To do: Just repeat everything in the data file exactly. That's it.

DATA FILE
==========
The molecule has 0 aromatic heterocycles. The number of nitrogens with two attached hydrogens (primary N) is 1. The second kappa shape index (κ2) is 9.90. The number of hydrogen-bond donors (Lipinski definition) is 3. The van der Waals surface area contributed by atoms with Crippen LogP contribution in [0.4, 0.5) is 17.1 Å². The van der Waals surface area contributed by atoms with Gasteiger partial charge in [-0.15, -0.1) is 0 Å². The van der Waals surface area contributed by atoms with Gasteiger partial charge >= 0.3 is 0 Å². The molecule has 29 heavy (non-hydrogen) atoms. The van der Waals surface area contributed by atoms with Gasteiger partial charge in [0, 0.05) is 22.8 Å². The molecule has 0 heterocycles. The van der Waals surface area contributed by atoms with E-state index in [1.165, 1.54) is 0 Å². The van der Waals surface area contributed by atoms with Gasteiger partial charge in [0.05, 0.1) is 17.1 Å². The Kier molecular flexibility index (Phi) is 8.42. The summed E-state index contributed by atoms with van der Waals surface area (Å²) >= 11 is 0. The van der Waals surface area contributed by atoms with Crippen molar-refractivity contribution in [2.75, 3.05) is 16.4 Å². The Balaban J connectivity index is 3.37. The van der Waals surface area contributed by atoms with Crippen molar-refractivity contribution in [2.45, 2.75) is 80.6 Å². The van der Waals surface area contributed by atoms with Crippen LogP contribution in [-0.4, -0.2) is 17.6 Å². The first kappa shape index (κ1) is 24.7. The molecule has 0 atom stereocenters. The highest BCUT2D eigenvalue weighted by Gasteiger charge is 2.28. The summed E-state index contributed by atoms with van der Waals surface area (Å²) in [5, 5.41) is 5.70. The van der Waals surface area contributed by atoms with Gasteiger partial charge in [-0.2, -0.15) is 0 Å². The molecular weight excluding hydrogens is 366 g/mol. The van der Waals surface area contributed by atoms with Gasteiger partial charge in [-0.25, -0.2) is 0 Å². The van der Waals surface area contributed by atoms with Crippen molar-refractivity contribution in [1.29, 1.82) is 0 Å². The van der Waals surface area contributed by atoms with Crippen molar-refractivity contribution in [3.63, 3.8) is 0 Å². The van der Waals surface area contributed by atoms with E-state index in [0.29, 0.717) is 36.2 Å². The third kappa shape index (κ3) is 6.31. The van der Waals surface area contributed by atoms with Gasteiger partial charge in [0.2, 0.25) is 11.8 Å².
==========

The molecule has 0 aromatic heterocycles. The number of nitrogens with two attached hydrogens (primary N) is 1. The second kappa shape index (κ2) is 9.90. The number of hydrogen-bond donors (Lipinski definition) is 3. The van der Waals surface area contributed by atoms with Crippen LogP contribution in [0.4, 0.5) is 17.1 Å². The van der Waals surface area contributed by atoms with Gasteiger partial charge in [-0.15, -0.1) is 0 Å². The van der Waals surface area contributed by atoms with Gasteiger partial charge >= 0.3 is 0 Å². The molecule has 29 heavy (non-hydrogen) atoms. The van der Waals surface area contributed by atoms with Gasteiger partial charge in [0, 0.05) is 22.8 Å². The molecule has 0 heterocycles. The van der Waals surface area contributed by atoms with E-state index in [1.165, 1.54) is 0 Å². The van der Waals surface area contributed by atoms with Gasteiger partial charge in [0.05, 0.1) is 17.1 Å². The Kier molecular flexibility index (Phi) is 8.42. The summed E-state index contributed by atoms with van der Waals surface area (Å²) >= 11 is 0. The van der Waals surface area contributed by atoms with Crippen molar-refractivity contribution in [2.75, 3.05) is 16.4 Å². The Balaban J connectivity index is 3.37. The van der Waals surface area contributed by atoms with Crippen molar-refractivity contribution in [2.45, 2.75) is 80.6 Å². The van der Waals surface area contributed by atoms with Crippen LogP contribution in [-0.4, -0.2) is 17.6 Å². The first kappa shape index (κ1) is 24.7. The molecule has 0 atom stereocenters. The highest BCUT2D eigenvalue weighted by Gasteiger charge is 2.28. The summed E-state index contributed by atoms with van der Waals surface area (Å²) in [5, 5.41) is 5.70. The van der Waals surface area contributed by atoms with Gasteiger partial charge in [-0.2, -0.15) is 0 Å². The molecular weight excluding hydrogens is 366 g/mol. The van der Waals surface area contributed by atoms with Gasteiger partial charge in [-0.25, -0.2) is 0 Å². The van der Waals surface area contributed by atoms with Crippen molar-refractivity contribution in [1.29, 1.82) is 0 Å². The van der Waals surface area contributed by atoms with Crippen molar-refractivity contribution in [3.63, 3.8) is 0 Å². The van der Waals surface area contributed by atoms with E-state index in [0.29, 0.717) is 36.2 Å². The third kappa shape index (κ3) is 6.31. The van der Waals surface area contributed by atoms with Gasteiger partial charge in [0.2, 0.25) is 11.8 Å².